Vaccines, such as those that combat measles and mumps, are able to fool your body into thinking that it is infected. The vaccine usually contains a weakened pathogen or a component of the pathogen that won’t cause disease. Your immune system then produces antibodies, which latch onto the pathogen and prevent it from infecting healthy cells. Eventually, they also target the pathogen for destruction by T-cells. Broadly neutralizing antibodies are capable of blocking viruses from multiple strains, rendering them unable to infect their target cells.

HIV: A Shifting Target

There are a number of reasons why HIV has eluded the designers of vaccines; chief among them is the virus’ tremendous capacity for mutation. Scientists say HIV is by far the most mutable virus they’ve ever encountered. There are a number of different subtypes of the virus circulating in separate regions of the world, and there are variations within those subtypes. Beyond that, the virus mutates at a furious pace within each infected person.

“The problem with HIV is that even one single person who is infected can harbor literally thousands of slightly different variations of the virus,” Burton says. “You’re not trying to vaccinate against one virus but a whole swarm of viruses.”

And since no one has naturally cleared an HIV infection, researchers don’t know which immune response can control the virus.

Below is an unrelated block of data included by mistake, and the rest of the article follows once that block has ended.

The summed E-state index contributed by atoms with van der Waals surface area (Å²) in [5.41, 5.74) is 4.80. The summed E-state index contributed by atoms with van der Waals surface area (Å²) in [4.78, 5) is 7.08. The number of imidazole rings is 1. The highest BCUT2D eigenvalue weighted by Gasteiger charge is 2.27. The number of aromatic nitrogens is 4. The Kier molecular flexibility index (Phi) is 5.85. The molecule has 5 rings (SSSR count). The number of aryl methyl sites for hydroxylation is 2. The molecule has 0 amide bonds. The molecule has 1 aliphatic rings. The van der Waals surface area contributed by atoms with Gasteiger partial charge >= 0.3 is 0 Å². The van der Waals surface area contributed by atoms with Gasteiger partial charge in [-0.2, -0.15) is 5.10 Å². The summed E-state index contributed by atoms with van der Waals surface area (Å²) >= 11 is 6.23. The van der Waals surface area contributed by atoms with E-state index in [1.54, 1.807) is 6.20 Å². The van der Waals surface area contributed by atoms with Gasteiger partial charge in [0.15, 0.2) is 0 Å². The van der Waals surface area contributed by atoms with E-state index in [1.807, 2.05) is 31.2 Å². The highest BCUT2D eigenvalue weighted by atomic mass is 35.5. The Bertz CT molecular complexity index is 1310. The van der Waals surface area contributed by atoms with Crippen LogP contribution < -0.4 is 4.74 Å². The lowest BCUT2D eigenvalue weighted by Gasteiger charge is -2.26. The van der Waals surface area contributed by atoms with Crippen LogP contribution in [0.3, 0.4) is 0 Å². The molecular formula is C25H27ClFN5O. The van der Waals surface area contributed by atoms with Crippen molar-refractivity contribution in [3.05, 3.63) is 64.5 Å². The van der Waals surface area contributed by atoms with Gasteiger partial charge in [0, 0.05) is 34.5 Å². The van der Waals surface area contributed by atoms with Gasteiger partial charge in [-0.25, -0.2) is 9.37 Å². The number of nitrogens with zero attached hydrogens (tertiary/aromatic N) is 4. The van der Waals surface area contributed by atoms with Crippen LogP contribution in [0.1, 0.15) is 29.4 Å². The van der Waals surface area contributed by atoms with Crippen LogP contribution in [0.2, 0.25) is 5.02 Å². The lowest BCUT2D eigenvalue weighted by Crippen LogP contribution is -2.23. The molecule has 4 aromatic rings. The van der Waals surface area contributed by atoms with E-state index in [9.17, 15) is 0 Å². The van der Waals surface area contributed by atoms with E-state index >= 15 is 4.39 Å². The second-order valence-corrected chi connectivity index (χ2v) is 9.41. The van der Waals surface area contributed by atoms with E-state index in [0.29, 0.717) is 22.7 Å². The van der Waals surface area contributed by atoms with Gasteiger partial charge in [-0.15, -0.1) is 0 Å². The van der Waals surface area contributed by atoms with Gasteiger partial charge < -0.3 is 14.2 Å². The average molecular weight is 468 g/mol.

“For reasons we’re just beginning to understand, the human body doesn’t mount a natural response to HIV,” Fauci says. “Of the tens of millions of people who have been infected with the virus, not a single one of them has been able to completely eradicate it from their body.”

Hold the Champagne

Researchers temper their excitement over recent breakthroughs in their battle against HIV/AIDS with a heady dose of reality.

 “In all of science, no matter what the breakthrough, there are no ‘Aha!’ moments in the lab,” Warren says. “Major breakthroughs are the result of building one discovery on another.

“It’s not time to pop the champagne cork and say we’ve found a vaccine or a cure,” he cautions. “But it is time to celebrate the possible, something we haven’t been able to do in 20-plus years.” 

Snapshots of a Pandemic

  • Every day, 7,500 people worldwide are infected with HIV.
  • Each year, about 40,000 new HIV infections occur in the United States. In 2007, there were an estimated 14,560 AIDS-related deaths in the United States.
  • Globally, more than 33 million people are infected with HIV, including 2 million children.
  • In 2008, more than 2 million people died of AIDS-related causes. During the same year, 2.7 million new cases of HIV were reported.
  • About 430,000 children were born with HIV in 2008.
  • Sub-Saharan Africa is home to 67 percent of all people living with HIV. The AIDS epidemic has orphaned more than 15 million children in the region.
  • By the end of 2007, women accounted for half of all adults living with HIV (59 per­cent in sub-Saharan Africa).
  • More than 25 million people have died of AIDS since the epidemic emerged in the early 1980s.

Sources: Centers for Disease Control and Prevention, international AIDS charity AVERT, the World Health Organization, the United Nations agency UNAIDS and the Global AIDS Alliance.